ASIAN stocks took another beating on Thursday after US stocks fell on Wednesday night. Hong Kong's Hang Seng Index fell below book value for the first time since the Asian financial crisis; China's Shanghai Composite fell through the 2,900-point barrier.
Observers say forced selling by oil producers' sovereign wealth funds, along with unwinding of various trades, could be behind the continuous bleeding.
However, the nub of the matter is more a lack of confidence than a looming recession, some say. Low oil prices should be a boon, not a bane.
A note from institutional asset manager Principal Global Investors said: "While investors are focused on disruption from potential defaults by energy and materials companies, they are missing the huge boost to household income around the world from lower energy and food bills.
Businesses are also getting the bonanza: airline profits soaring, lower costs for chemical manufacturers, trucking companies getting a raise, and homebuyers paying less for copper."
Noted debt investor Howard Marks, co-chairman of alternative investment firm Oaktree Capital Management, wrote a memo to clients on Tuesday, urging them not to be unduly influenced by market swings.
Declining asset prices made people feel poorer and spend and invest less, he said, but "I still would say US and European economic fundamentals aren't negative on balance".
"The market has no special insight and conveys no consistently helpful message. It's not that it's always wrong; it's that there's no reason to presume it's right," he said.
A veteran fund manager who manages more than US$1 billion(S$1.4 billion) told The Business Times that Hong Kong, to which he is exposed, is "definitely cheap".
He is picking up consumer stocks. "At the end of the day, whatever happens, people spend. But you got to look at balance sheets," he said. He mused that structural forces are hindering consumer and business confidence.
The Chinese are not spending due to the anti-corruption drive, while American savings rates are going up.
Globalisation, income inequality and disruptive technological forces are dampening demand, he said. In retail, wealth is being transferred to a few dominant e-commerce firms.
"Wealth is more and more accumulated in the hands of a few rich.
The masses, the poor people who need the money, don't get it."
In Asia on Thursday, stock markets in Japan, China and Hong Kong suffered the biggest falls.
In Japan, car exporters Toyota and Honda led the benchmark Topix index down 2.8 per cent. The strengthening yen against the US dollar threatens to lower corporate profits.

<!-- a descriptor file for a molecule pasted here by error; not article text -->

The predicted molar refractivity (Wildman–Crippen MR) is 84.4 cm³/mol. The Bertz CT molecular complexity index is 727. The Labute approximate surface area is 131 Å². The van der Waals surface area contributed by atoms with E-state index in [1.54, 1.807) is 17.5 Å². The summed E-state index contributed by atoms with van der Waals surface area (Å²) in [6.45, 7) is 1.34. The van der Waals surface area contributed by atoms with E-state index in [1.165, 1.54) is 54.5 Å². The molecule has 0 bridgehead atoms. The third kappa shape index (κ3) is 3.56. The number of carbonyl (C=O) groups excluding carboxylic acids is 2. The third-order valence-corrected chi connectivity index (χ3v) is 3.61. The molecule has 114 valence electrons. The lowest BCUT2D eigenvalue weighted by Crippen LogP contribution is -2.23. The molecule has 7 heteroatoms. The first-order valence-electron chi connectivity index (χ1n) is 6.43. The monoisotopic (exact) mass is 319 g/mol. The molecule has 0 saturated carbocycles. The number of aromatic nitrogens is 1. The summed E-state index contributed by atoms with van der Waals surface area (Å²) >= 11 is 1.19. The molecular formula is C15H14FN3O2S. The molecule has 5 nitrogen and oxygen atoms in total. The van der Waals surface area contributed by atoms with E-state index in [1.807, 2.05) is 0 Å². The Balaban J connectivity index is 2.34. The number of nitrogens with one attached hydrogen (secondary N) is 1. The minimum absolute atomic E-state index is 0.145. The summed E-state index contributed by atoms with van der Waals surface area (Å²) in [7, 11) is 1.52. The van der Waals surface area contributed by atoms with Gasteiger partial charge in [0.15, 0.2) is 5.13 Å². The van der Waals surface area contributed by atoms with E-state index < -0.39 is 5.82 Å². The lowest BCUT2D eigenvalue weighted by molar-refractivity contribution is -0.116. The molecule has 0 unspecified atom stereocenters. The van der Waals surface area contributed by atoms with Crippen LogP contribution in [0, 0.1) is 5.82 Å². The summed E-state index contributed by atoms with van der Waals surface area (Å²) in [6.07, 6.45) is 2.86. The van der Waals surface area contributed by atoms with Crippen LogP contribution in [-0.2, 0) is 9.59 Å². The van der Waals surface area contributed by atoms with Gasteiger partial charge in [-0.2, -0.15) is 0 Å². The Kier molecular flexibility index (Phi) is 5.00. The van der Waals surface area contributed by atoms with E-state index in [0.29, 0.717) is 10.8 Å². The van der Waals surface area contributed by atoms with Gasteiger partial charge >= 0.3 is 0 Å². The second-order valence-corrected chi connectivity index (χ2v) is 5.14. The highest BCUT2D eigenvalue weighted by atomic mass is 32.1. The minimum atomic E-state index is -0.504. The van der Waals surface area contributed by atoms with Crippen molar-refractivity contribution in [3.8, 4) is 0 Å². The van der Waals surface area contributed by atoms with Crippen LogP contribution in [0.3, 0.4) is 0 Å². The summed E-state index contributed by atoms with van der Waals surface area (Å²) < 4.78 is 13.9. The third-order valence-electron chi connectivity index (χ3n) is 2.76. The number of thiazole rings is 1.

In China, oil-and-gas producer PetroChina fell to a historic low on Shanghai's A-share market.
Brent crude traded below US$28 a barrel. In Hong Kong, the Hang Seng Index's 1.8 per cent fall was led by HSBC Bank, Tencent and Ping An Insurance.
The Hong Kong dollar traded at HK$7.81(S$14) against the US dollar after hitting a high of almost HK$7.83. The benchmark three-month Hibor interest rate continued to rise, fixed at 0.63 per cent on Thursday.
Rising interest rates signal tighter liquidity conditions and lead to pricier mortgages.
Hong Kong property shares are slumping even as analysts expect the city's inflated residential property prices to fall by double-digit percentages in the next two years.
Analysts at Bank of America Merrill Lynch (BOAML) said in a Thursday note that the Hong Kong dollar might trade at HK$7.85 against the US dollar for the rest of the year, at its weakest point allowable by the city's longstanding peg to the US dollar.
The selling pressure on the Hong Kong dollar reflects anxiety over the city's exposure to China, BOAML said.
While Hong Kong banks are more exposed to China, regulators have worked hard to mitigate risks through higher capital requirements and macroprudential measures, the bank said.
But compared to the Asian financial crisis when the three-month Hibor hit 15 per cent in 1998, things can get far worse, its analysts warned.
"Nearly 19 years on, and the proximity of the risk and the closer integration between China and Hong Kong means the channels are potentially bigger and more direct."
Financial risks aside, analysts still put their faith in the Chinese consumer.
A Thursday HSBC report argued that sales in the luxury goods sector will grow 6 per cent this year, against 3 to 4 per cent last year.
In Singapore, research house NRA Capital's executive chairman Kevin Scully, bearish since 2014, has a list of local blue chips to buy.
"Don't panic, it's not as bad as 2008," he said in a blog post. His shopping list includes Keppel (S$3.90), DBS (S$12), OCBC (S$6), UOB (S$15), Singtel (S$3) and SingPost (S$1.50).
This article was first published on January 22, 2016.
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